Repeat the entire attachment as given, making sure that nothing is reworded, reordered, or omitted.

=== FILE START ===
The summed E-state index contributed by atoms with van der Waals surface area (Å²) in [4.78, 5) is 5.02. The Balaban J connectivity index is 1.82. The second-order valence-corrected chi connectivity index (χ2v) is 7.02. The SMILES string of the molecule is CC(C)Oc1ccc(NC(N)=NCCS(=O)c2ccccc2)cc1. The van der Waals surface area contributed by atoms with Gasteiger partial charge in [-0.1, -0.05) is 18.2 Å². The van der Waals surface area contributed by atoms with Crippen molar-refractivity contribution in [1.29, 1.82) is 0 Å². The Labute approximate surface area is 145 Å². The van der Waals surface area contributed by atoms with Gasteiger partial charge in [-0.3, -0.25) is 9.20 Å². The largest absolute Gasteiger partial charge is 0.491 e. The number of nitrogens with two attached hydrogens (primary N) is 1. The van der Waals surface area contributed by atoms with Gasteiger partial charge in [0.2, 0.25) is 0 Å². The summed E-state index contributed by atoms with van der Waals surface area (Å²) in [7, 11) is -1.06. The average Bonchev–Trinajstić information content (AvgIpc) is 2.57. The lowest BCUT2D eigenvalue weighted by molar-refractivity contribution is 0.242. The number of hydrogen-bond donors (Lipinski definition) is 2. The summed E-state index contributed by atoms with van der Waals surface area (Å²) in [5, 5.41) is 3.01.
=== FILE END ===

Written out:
The summed E-state index contributed by atoms with van der Waals surface area (Å²) in [4.78, 5) is 5.02. The Balaban J connectivity index is 1.82. The second-order valence-corrected chi connectivity index (χ2v) is 7.02. The SMILES string of the molecule is CC(C)Oc1ccc(NC(N)=NCCS(=O)c2ccccc2)cc1. The van der Waals surface area contributed by atoms with Gasteiger partial charge in [-0.1, -0.05) is 18.2 Å². The van der Waals surface area contributed by atoms with Crippen molar-refractivity contribution in [1.29, 1.82) is 0 Å². The Labute approximate surface area is 145 Å². The van der Waals surface area contributed by atoms with Gasteiger partial charge in [-0.3, -0.25) is 9.20 Å². The largest absolute Gasteiger partial charge is 0.491 e. The number of nitrogens with two attached hydrogens (primary N) is 1. The van der Waals surface area contributed by atoms with Gasteiger partial charge in [0.2, 0.25) is 0 Å². The summed E-state index contributed by atoms with van der Waals surface area (Å²) in [7, 11) is -1.06. The average Bonchev–Trinajstić information content (AvgIpc) is 2.57. The lowest BCUT2D eigenvalue weighted by molar-refractivity contribution is 0.242. The number of hydrogen-bond donors (Lipinski definition) is 2. The summed E-state index contributed by atoms with van der Waals surface area (Å²) in [5, 5.41) is 3.01.